SPECIAL REPORT: * A sewage plant has restored a flow of water into a concrete-lined channel that had been left for dead. Fish and birds have returned. But city officials fear the rising costs of . . . : Pumping New Life Into the L.A. River

TIMES STAFF WRITER

It is a river that for much of the year flows almost entirely with treated sewage, a river contained by concrete banks and laden with so much garbage that after it rains, crusts of trash form high-water marks.

But in the eyes of the law, the Los Angeles River should be fit for anglers, kayakers and swimmers. Federal law even requires it to be protected as potential drinking water.

Now, these conflicting realities have sparked a battle over the river's future. In one key dispute, for the first time in its history, the city of Los Angeles has challenged its federal permit to discharge into the Los Angeles River, arguing that it is too restrictive and unrealistic.

The conflict marks a turning point in the river's strange and troubled history. Once a free-flowing, willow-draped ribbon through the city, in the 1930s it became the concrete-manacled river we're familiar with--a kind of cement back alley, nearly dry for most of the year, with just a narrow trickle of water in the bottom.

Today, the river has a new incarnation: Its dry season flow has been boosted tenfold due to a huge influx of treated waste water. More than 90% of that flow--75 million gallons of waste water each day--comes from the Donald C. Tillman Water Reclamation Plant in the Sepulveda Basin, completed in 1991, and a smaller plant in Glendale. The trickle has become a sheet of rippling green water that supports birds, fish, and in a few places, 40-foot-high trees.

At the same time, now that the early aims of the 1972 federal Clean Water Act have been accomplished, regulators have shifted their attention to new pollution problems that strain the outer limits of technology and economics, boosting pressure on polluters of the river.

Skirmishes have ranged from arcane regulatory tiffs over how much anti-lice shampoo to allow in treated sewage in the river, to whether the river should be classified as an "effluent-dominated waterway," for which pollution standards would be lower.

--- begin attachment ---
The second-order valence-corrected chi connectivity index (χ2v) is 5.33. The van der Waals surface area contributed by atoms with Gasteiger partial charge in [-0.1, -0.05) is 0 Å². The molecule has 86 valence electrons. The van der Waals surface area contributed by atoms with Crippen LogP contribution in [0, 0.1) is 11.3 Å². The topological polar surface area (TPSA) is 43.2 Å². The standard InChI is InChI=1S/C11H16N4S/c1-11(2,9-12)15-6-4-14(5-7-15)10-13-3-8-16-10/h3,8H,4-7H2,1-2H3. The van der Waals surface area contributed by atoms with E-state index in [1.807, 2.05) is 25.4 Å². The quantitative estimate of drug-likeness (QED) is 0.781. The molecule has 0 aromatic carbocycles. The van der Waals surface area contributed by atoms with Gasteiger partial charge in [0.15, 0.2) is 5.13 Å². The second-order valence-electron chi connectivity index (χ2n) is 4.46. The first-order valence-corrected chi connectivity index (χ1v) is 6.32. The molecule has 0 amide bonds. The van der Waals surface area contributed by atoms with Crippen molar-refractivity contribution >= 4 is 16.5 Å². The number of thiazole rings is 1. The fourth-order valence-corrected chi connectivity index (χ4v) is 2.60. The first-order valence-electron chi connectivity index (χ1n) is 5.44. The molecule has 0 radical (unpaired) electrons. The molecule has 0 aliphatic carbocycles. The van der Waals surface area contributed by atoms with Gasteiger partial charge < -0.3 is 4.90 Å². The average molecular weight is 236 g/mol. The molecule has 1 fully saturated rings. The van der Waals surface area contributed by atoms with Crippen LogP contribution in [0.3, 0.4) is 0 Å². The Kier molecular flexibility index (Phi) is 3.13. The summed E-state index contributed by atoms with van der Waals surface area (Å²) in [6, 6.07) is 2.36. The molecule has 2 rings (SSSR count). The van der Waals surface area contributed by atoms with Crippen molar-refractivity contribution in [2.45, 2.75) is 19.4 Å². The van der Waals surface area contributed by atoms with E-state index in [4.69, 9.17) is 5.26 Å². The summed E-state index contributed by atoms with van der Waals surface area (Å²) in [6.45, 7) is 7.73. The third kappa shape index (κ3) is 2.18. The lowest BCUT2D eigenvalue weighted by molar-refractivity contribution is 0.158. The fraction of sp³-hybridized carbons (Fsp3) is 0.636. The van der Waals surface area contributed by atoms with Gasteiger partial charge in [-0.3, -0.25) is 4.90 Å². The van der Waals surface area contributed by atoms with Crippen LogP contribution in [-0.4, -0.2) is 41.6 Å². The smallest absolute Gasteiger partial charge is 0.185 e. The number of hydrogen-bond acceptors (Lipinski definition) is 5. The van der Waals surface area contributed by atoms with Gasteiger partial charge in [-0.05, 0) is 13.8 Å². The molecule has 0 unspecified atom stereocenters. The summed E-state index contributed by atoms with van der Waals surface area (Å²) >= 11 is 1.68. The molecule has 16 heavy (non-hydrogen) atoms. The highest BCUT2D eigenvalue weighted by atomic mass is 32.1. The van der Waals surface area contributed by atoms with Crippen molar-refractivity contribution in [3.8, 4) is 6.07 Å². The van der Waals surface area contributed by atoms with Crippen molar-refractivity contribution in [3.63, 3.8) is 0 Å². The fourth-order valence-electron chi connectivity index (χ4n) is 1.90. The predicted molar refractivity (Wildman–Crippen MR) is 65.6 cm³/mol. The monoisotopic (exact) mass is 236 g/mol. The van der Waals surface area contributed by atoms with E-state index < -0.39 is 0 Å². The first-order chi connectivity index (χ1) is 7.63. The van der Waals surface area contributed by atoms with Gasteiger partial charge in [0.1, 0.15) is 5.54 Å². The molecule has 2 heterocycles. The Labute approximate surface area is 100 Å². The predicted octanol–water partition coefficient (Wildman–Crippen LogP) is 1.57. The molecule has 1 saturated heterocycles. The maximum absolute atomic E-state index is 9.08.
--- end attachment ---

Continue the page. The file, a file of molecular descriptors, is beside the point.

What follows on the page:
"The public has a decision to make," said Roger Baird, assistant laboratory manager for the Los Angeles County Sanitation Districts. "They are allowing their waste-water treatment facilities to create streams. How much are they willing to pay for the water quality in those streams?"

City officials contend that the price of meeting drinking water standards in the L.A. River could exceed the yearly cost of running the sewer system.

"It starts getting to where you are putting distilled water in the L.A. River, which is lined with concrete, to go to the ocean, which is saltwater," said Chris Westoff, a deputy city attorney who represents the sewer department. "It drives me crazy."

Environmentalists bristle at that kind of talk.

"They say the river's not a river," said Terry Tamminen of Santa Monica Baykeeper, an environmental group. "This was a river that flowed year-round. . . . The fact that it's diminished doesn't mean we should write it off."

Should Different Standards Apply?

Under assault, environmentalists say, is not just the river's future, but the uncompromisingly utopian vision of federal antipollution laws. Those laws call for restoring the biological health of virtually all U.S. waterways--even the L.A. River. The question is: Should certain waterways be held to lower standards?

The city's logic "would result in throwing in the towel on every impaired water body in the country," said Alex Helperin, staff attorney of the Natural Resources Defense Council in Los Angeles.

To some, the argument is not as academic as it might appear. Take Denis Schure, a local kayaker who doesn't think it's ridiculous to consider using the river for paddling. He does it all the time.

On a recent afternoon, he slipped a red canoe into the L.A. River in the Sepulveda Basin. But for a rusty shopping cart, old tires and fast-food containers, Schure might have been somewhere in rural Wisconsin. Limpid green water slid by. Trees swayed above him. Waterfalls gurgled. Snowy egrets flapped in alarm.

Only about 10 miles of the river's 51-mile length are anything like this. But Schure can't help casting a hungry eye on the reaches farther down. He imagines a river cleaned of trash and made navigable with a few changes here and there: a river for both wildlife and recreation.

"People argue with me about the L.A. River," he said. "But if I can get them on the water and show them this, it's the end of the discussion," he said.

Stripped of the worst pollutants, the waste water flowing in the river is still far from drinkable. But fish find it hospitable, if a little heavy on ammonia, scum and trace metals. Birds go where the fish are.